[154]   Not so, found Judge José A. Cabranes of the Second Circuit, the judge in both cases. U.S. LEAs did not “direct” searches and seizures in these cases.[361] In contrast with the finding in Elkins v. United States that ended the domestic silver platter exception to the Fourth Amendment,[362] Cabranes’ rulings appear to demonstrate that over 50 years later—despite it being a different world where crime is internationalized—U.S. judges are not prepared to acknowledge constitutional evasion maneuvers called out years before by their colleagues. The court “reason[ed] that ‘the mere fact that an [MLAT] existed, information was shared and the DEA provided money, training and [surveillance] equipment does not warrant a finding of agency’ between the DEA and Jamaican law enforcement.”[363] The court found “the two nations signed a Memorandum of Understanding (“MOU”) in 2004 to establish a program in which Jamaican law enforcement officers, inter alia, ‘would monitor intercepted phone conversations authorized by Jamaican court orders for purposes of both countries gathering evidence or leads to obtain evidence in narcotics investigations.’”[364]

[155]   In Getto I, the court held that Israeli LEAs are not acting as “agents” of U.S. LEAs, even when the U.S. LEA purchased surveillance equipment for the foreign LEA and, as in United States v. Lee, provided their training in its use, and in other ways directed the investigation.[365] Getto pointed out that “(1) the INP initiated its investigation based on the MLAT request from American law enforcement officials; (2) Israel never sought to prosecute Getto; (3) many other members of the conspiracy, or related conspiracies, were extradited to the United States; and (4) an article in an Israeli newspaper stated that American law enforcement agents watched live surveillance of the Ha’Negev boiler room.”[366] The court found that “the MLAT request, the information-sharing between American law enforcement and the INP, and American receipt of the fruits of the INP’s investigation in Israel – reveals no cooperation ‘designed to evade constitutional requirements.’” ]Thus, it reasoned that the evidence need not be excluded, and upheld Getto’s conviction.[367] The court found that Israeli LEAs are not acting as agents of U.S. LEAs, despite appearances to the contrary.[368] Getto also asserted the Israeli National Police acted as agents under the joint venture doctrine, a doctrine which the Second Circuit does not recognize and explicitly declined to adopt in this case.[369]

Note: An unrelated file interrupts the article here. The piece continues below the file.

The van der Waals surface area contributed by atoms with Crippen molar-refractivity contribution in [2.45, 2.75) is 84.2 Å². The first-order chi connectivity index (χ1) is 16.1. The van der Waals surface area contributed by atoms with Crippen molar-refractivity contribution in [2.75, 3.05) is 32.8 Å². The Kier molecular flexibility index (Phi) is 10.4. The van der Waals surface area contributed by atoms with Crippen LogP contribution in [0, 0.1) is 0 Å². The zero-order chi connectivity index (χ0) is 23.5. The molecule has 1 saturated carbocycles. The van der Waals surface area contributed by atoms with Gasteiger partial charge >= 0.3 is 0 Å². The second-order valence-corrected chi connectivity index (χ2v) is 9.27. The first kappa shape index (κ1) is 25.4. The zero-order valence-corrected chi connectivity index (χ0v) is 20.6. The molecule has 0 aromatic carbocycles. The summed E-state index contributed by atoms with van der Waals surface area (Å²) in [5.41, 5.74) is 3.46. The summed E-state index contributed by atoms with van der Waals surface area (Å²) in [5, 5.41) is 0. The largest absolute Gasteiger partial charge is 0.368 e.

E.  JITs and the European Parliament

 [156]   Regarding JITs, the European Parliament reported as a result of its investigation[370] that “the revelations since June 2013 have caused numerous concerns within the EU as to. . .

the degree of cooperation and involvement of certain EU Member States with US surveillance programmes or equivalent programmes at national level as unveiled by the media; the lack of control and effective oversight by the US political authorities and certain EU Member States over their intelligence communities; the possibility of these mass surveillance operations being used for reasons other than national security and the fight against terrorism in the strict sense, for           example economic and industrial espionage or profiling on political grounds; . . . the respective roles and degree of involvement of intelligence agencies and private IT and telecom companies; the increasingly blurred boundaries between law enforcement and intelligence activities, leading to every citizen being treated as a suspect and being subject to surveillance[.][371]